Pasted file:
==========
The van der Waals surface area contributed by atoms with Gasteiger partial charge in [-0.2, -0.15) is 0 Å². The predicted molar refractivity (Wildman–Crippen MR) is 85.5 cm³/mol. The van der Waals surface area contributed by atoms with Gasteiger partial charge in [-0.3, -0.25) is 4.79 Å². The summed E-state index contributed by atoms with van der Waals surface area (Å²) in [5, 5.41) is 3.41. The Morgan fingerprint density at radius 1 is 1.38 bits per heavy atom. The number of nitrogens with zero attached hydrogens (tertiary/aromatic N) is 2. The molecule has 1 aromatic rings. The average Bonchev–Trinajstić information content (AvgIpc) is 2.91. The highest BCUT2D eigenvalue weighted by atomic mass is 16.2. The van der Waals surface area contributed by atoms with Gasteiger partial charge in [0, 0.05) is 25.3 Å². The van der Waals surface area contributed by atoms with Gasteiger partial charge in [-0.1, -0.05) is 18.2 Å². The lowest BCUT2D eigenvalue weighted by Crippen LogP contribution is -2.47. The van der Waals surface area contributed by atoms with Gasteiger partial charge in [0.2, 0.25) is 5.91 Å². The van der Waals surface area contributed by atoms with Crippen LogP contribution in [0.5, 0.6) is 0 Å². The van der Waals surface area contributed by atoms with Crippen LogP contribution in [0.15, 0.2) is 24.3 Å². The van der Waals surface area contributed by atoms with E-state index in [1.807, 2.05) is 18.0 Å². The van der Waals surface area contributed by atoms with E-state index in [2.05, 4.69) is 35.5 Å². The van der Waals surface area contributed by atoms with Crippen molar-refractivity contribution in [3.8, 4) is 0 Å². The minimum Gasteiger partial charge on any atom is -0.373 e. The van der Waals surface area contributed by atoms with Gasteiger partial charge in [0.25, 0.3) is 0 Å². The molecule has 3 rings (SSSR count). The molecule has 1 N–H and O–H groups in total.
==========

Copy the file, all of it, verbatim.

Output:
The van der Waals surface area contributed by atoms with Gasteiger partial charge in [-0.2, -0.15) is 0 Å². The predicted molar refractivity (Wildman–Crippen MR) is 85.5 cm³/mol. The van der Waals surface area contributed by atoms with Gasteiger partial charge in [-0.3, -0.25) is 4.79 Å². The summed E-state index contributed by atoms with van der Waals surface area (Å²) in [5, 5.41) is 3.41. The Morgan fingerprint density at radius 1 is 1.38 bits per heavy atom. The number of nitrogens with zero attached hydrogens (tertiary/aromatic N) is 2. The molecule has 1 aromatic rings. The average Bonchev–Trinajstić information content (AvgIpc) is 2.91. The highest BCUT2D eigenvalue weighted by atomic mass is 16.2. The van der Waals surface area contributed by atoms with Gasteiger partial charge in [0, 0.05) is 25.3 Å². The van der Waals surface area contributed by atoms with Gasteiger partial charge in [-0.1, -0.05) is 18.2 Å². The lowest BCUT2D eigenvalue weighted by Crippen LogP contribution is -2.47. The van der Waals surface area contributed by atoms with Gasteiger partial charge in [0.2, 0.25) is 5.91 Å². The van der Waals surface area contributed by atoms with Crippen LogP contribution in [0.5, 0.6) is 0 Å². The van der Waals surface area contributed by atoms with Crippen LogP contribution in [0.15, 0.2) is 24.3 Å². The van der Waals surface area contributed by atoms with E-state index in [1.807, 2.05) is 18.0 Å². The van der Waals surface area contributed by atoms with E-state index in [2.05, 4.69) is 35.5 Å². The van der Waals surface area contributed by atoms with Crippen molar-refractivity contribution in [3.8, 4) is 0 Å². The minimum Gasteiger partial charge on any atom is -0.373 e. The van der Waals surface area contributed by atoms with Gasteiger partial charge in [0.25, 0.3) is 0 Å². The molecule has 3 rings (SSSR count). The molecule has 1 N–H and O–H groups in total.